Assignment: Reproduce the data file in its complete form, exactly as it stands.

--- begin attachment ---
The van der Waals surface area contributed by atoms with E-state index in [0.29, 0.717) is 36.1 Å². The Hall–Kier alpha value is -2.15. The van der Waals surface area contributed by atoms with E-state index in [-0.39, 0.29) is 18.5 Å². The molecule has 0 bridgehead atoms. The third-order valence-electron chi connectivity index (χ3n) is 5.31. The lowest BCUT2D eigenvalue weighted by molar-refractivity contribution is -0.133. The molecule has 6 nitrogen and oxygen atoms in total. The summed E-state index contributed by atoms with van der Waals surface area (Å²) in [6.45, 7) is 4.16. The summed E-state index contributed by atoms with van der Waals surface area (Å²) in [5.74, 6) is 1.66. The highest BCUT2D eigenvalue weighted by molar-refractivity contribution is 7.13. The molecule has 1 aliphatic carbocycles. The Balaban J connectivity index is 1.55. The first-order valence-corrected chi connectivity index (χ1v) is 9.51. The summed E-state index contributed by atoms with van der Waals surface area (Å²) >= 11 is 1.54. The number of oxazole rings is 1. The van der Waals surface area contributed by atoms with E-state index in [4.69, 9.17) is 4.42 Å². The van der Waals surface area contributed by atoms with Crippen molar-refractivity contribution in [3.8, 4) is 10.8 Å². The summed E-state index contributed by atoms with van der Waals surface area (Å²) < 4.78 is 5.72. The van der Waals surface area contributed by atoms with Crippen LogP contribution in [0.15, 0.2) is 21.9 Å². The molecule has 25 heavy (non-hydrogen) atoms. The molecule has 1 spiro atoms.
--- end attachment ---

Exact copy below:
The van der Waals surface area contributed by atoms with E-state index in [0.29, 0.717) is 36.1 Å². The Hall–Kier alpha value is -2.15. The van der Waals surface area contributed by atoms with E-state index in [-0.39, 0.29) is 18.5 Å². The molecule has 0 bridgehead atoms. The third-order valence-electron chi connectivity index (χ3n) is 5.31. The lowest BCUT2D eigenvalue weighted by molar-refractivity contribution is -0.133. The molecule has 6 nitrogen and oxygen atoms in total. The summed E-state index contributed by atoms with van der Waals surface area (Å²) in [6.45, 7) is 4.16. The summed E-state index contributed by atoms with van der Waals surface area (Å²) in [5.74, 6) is 1.66. The highest BCUT2D eigenvalue weighted by molar-refractivity contribution is 7.13. The molecule has 1 aliphatic carbocycles. The Balaban J connectivity index is 1.55. The first-order valence-corrected chi connectivity index (χ1v) is 9.51. The summed E-state index contributed by atoms with van der Waals surface area (Å²) >= 11 is 1.54. The number of oxazole rings is 1. The van der Waals surface area contributed by atoms with E-state index in [4.69, 9.17) is 4.42 Å². The van der Waals surface area contributed by atoms with Crippen molar-refractivity contribution in [3.8, 4) is 10.8 Å². The summed E-state index contributed by atoms with van der Waals surface area (Å²) < 4.78 is 5.72. The van der Waals surface area contributed by atoms with Crippen LogP contribution in [0.15, 0.2) is 21.9 Å². The molecule has 25 heavy (non-hydrogen) atoms. The molecule has 1 spiro atoms.